Treehouse, a learn-to-code-online company, is putting its platform where its mouth is and taking on one of America’s toughest towns, economically speaking: Detroit.
The startup is embarking on a mission to teach 22 ninth-grade students in Detroit how to code. They’ll learn about development for the web and for mobile devices — skills that could potentially change their lives, putting them on a path to high-dollar careers or even entrepreneurship.
Right now, these students are at Jalen Rose Leadership Academy, a Detroit charter school. They’ve been identified as underserved and at-risk by a high-school enrichment program called FATE. FATE’s mission is to get these kids to “embrace education and become world-class citizens,” ideally by exposing them to higher-education opportunities, as well.
Jalen Rose, a year-old institution located in the northwest part of Detroit, where high school diplomas are not the norm in many students’ families and social spheres. Currently, only 32 percent of Detroit high school students graduate in four years.
In a recent conversation with Treehouse founder and web guru Ryan Carson, we learned that Carson sees Treehouse (and coding education in general) as a world-changing stepping stone for underserved kids who can’t afford to go to college.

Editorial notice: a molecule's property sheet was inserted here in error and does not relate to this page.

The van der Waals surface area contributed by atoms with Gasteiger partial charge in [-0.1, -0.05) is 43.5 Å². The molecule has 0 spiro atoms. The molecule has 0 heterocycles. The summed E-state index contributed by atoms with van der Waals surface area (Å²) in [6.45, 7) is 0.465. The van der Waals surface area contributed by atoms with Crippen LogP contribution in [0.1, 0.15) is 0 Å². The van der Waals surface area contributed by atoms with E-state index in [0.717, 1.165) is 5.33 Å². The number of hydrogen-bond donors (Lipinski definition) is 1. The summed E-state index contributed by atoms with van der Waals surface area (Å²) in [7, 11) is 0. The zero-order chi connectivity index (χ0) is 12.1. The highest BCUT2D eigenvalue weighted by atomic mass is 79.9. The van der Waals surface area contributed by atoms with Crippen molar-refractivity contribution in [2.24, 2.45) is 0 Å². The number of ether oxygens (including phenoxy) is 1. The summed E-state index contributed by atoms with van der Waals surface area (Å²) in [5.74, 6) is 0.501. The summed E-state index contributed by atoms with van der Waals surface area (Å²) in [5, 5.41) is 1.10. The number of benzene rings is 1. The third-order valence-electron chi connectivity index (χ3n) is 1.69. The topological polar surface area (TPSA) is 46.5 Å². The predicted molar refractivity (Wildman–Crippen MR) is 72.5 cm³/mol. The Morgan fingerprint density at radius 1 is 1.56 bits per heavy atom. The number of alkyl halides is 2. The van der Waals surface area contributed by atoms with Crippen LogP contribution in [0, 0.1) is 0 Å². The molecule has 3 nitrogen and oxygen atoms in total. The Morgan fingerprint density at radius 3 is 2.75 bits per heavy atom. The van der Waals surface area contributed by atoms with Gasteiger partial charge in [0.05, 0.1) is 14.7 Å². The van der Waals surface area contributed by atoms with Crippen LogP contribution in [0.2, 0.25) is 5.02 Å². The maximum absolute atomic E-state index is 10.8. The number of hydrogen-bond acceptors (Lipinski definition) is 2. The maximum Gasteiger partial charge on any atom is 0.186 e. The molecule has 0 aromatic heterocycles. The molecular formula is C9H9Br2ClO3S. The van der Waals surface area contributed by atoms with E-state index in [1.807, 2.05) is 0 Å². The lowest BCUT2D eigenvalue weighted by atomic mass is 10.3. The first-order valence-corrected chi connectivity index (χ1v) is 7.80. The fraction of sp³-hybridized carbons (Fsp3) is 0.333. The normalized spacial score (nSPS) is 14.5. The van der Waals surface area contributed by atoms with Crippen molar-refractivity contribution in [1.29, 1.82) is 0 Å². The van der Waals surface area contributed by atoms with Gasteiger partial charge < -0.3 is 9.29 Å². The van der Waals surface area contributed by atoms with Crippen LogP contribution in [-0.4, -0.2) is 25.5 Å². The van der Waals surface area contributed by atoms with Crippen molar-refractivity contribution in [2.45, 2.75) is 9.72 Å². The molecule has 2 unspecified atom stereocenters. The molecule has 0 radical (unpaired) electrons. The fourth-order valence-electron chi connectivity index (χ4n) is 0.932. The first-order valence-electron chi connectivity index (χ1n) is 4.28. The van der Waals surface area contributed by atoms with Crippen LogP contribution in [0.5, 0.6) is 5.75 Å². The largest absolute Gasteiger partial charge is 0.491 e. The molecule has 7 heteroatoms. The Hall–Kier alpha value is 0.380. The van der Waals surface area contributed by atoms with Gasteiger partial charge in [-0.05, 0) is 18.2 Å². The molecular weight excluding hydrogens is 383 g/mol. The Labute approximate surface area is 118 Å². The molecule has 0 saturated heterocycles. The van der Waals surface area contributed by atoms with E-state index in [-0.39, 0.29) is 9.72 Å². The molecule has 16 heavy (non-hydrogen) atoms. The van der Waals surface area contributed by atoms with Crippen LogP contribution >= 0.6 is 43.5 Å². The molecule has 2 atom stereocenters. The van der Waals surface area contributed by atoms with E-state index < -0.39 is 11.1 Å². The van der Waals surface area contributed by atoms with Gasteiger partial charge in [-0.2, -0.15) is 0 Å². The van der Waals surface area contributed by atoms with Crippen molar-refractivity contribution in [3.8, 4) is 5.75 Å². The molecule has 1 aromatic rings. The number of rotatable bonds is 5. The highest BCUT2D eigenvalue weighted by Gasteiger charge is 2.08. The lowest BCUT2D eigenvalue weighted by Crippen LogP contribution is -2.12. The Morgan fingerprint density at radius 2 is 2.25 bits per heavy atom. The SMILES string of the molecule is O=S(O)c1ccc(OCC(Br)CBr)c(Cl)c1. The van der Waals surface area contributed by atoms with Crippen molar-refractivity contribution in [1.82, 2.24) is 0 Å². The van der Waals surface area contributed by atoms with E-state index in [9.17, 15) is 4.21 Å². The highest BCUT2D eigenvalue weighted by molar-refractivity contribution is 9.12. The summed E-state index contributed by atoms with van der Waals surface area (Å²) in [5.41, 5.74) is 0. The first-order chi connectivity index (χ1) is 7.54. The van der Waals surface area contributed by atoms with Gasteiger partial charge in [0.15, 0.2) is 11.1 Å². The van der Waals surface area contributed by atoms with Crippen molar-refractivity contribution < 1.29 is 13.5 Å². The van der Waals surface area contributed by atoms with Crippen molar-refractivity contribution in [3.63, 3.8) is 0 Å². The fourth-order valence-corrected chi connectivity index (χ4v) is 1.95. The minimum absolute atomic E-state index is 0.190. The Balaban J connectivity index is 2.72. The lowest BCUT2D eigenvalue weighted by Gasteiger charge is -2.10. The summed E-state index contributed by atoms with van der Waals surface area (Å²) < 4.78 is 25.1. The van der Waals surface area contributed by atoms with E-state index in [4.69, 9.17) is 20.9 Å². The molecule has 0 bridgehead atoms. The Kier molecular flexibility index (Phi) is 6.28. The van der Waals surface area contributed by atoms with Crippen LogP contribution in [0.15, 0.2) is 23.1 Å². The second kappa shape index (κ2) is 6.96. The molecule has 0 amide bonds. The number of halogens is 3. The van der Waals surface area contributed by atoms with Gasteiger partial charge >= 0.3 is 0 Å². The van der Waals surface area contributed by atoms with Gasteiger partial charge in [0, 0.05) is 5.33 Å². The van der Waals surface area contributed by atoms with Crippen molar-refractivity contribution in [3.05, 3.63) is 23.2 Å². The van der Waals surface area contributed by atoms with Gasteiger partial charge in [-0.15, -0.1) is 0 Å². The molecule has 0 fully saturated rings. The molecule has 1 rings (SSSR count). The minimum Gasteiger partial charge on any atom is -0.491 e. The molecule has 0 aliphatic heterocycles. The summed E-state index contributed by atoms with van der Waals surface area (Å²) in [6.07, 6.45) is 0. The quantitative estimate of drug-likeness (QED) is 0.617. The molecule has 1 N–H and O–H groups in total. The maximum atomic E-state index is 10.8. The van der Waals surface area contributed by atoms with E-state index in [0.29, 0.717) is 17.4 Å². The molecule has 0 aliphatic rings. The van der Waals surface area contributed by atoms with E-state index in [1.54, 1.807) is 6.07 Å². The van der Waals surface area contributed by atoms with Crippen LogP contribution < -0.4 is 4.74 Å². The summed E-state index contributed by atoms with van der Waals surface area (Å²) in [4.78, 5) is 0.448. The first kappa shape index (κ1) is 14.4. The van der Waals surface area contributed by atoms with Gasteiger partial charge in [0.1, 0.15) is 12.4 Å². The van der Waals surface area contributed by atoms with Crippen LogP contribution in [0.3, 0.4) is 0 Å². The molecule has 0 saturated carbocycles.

Treehouse’s platform brings adults and minors alike affordable access to easy-to-follow instruction on the newest technologies shaping our digital economy — an economy in which any motivated person should be able to participate, Carson says.
“Treehouse is very excited to be working with Detroit’s FATE,” he said in a statement on today’s news. “The possibility of helping some of Detroit’s brightest high school students learn skills that can change the world is amazing. Treehouse hopes to continue this partnership for years to come.”
Treehouse’s curriculum includes videos as well as a new line of books, and it teaches learners practical skills like WordPress and jQuery, with a focus on building functional, real-world applications.
FATE is a four-year enrichment program for at-risk youth. It is run by Merit, a fashion-for-a-good-cause organization focused on bringing higher education to high school students who might not otherwise have the opportunity.